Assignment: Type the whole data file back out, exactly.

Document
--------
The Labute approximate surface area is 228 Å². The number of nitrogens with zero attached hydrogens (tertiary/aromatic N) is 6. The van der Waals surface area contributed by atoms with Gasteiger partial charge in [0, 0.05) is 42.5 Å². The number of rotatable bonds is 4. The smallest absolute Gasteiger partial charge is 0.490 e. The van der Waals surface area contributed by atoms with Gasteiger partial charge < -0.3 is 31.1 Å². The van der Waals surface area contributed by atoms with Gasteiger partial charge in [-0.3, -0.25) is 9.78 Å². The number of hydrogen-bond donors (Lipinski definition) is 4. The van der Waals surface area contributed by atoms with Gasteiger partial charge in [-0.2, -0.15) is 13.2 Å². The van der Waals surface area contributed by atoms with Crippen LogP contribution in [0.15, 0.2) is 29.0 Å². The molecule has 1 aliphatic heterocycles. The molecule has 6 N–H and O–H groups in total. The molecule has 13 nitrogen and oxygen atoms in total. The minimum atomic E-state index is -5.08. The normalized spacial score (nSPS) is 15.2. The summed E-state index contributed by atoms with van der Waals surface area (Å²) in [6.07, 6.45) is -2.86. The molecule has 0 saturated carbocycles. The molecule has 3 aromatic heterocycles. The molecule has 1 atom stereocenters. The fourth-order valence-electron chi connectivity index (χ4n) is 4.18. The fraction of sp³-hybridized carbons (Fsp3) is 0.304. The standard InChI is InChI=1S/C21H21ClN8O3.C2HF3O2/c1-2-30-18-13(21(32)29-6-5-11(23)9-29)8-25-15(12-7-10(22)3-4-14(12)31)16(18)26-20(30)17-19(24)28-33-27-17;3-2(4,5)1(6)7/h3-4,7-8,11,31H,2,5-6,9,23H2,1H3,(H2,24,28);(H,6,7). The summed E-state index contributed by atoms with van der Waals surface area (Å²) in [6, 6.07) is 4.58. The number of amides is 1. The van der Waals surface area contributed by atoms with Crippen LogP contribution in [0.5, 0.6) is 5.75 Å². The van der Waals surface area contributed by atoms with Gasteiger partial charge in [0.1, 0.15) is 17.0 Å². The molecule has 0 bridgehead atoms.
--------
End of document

The Labute approximate surface area is 228 Å². The number of nitrogens with zero attached hydrogens (tertiary/aromatic N) is 6. The van der Waals surface area contributed by atoms with Gasteiger partial charge in [0, 0.05) is 42.5 Å². The number of rotatable bonds is 4. The smallest absolute Gasteiger partial charge is 0.490 e. The van der Waals surface area contributed by atoms with Gasteiger partial charge < -0.3 is 31.1 Å². The van der Waals surface area contributed by atoms with Gasteiger partial charge in [-0.3, -0.25) is 9.78 Å². The number of hydrogen-bond donors (Lipinski definition) is 4. The van der Waals surface area contributed by atoms with Gasteiger partial charge in [-0.2, -0.15) is 13.2 Å². The van der Waals surface area contributed by atoms with Crippen LogP contribution in [0.15, 0.2) is 29.0 Å². The molecule has 1 aliphatic heterocycles. The molecule has 6 N–H and O–H groups in total. The molecule has 13 nitrogen and oxygen atoms in total. The minimum atomic E-state index is -5.08. The normalized spacial score (nSPS) is 15.2. The summed E-state index contributed by atoms with van der Waals surface area (Å²) in [6.07, 6.45) is -2.86. The molecule has 0 saturated carbocycles. The molecule has 3 aromatic heterocycles. The molecule has 1 atom stereocenters. The fourth-order valence-electron chi connectivity index (χ4n) is 4.18. The fraction of sp³-hybridized carbons (Fsp3) is 0.304. The standard InChI is InChI=1S/C21H21ClN8O3.C2HF3O2/c1-2-30-18-13(21(32)29-6-5-11(23)9-29)8-25-15(12-7-10(22)3-4-14(12)31)16(18)26-20(30)17-19(24)28-33-27-17;3-2(4,5)1(6)7/h3-4,7-8,11,31H,2,5-6,9,23H2,1H3,(H2,24,28);(H,6,7). The summed E-state index contributed by atoms with van der Waals surface area (Å²) in [6, 6.07) is 4.58. The number of amides is 1. The van der Waals surface area contributed by atoms with Crippen LogP contribution in [0.5, 0.6) is 5.75 Å². The van der Waals surface area contributed by atoms with Gasteiger partial charge in [0.1, 0.15) is 17.0 Å². The molecule has 0 bridgehead atoms.